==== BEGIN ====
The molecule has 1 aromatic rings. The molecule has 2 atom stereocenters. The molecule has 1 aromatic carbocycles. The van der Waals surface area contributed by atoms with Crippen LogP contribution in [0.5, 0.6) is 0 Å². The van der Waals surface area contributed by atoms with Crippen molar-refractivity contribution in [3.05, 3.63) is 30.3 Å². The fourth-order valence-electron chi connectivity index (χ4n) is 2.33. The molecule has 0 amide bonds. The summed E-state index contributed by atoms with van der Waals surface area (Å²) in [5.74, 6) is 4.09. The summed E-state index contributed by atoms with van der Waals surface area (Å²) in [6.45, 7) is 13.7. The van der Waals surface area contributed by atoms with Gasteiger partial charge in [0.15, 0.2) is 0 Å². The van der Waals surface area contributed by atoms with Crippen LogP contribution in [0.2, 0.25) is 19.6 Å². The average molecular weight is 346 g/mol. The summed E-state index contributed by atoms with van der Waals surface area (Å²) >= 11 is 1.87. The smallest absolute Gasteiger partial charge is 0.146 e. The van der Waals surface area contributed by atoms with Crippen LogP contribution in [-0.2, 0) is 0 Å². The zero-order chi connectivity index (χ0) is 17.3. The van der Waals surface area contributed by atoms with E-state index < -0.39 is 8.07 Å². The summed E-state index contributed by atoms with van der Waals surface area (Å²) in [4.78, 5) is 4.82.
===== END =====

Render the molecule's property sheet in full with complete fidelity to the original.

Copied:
The molecule has 1 aromatic rings. The molecule has 2 atom stereocenters. The molecule has 1 aromatic carbocycles. The van der Waals surface area contributed by atoms with Crippen LogP contribution in [0.5, 0.6) is 0 Å². The van der Waals surface area contributed by atoms with Crippen molar-refractivity contribution in [3.05, 3.63) is 30.3 Å². The fourth-order valence-electron chi connectivity index (χ4n) is 2.33. The molecule has 0 amide bonds. The summed E-state index contributed by atoms with van der Waals surface area (Å²) in [5.74, 6) is 4.09. The summed E-state index contributed by atoms with van der Waals surface area (Å²) in [6.45, 7) is 13.7. The van der Waals surface area contributed by atoms with Gasteiger partial charge in [0.15, 0.2) is 0 Å². The van der Waals surface area contributed by atoms with Crippen LogP contribution in [0.2, 0.25) is 19.6 Å². The average molecular weight is 346 g/mol. The summed E-state index contributed by atoms with van der Waals surface area (Å²) >= 11 is 1.87. The smallest absolute Gasteiger partial charge is 0.146 e. The van der Waals surface area contributed by atoms with Crippen LogP contribution in [-0.2, 0) is 0 Å². The zero-order chi connectivity index (χ0) is 17.3. The van der Waals surface area contributed by atoms with E-state index < -0.39 is 8.07 Å². The summed E-state index contributed by atoms with van der Waals surface area (Å²) in [4.78, 5) is 4.82.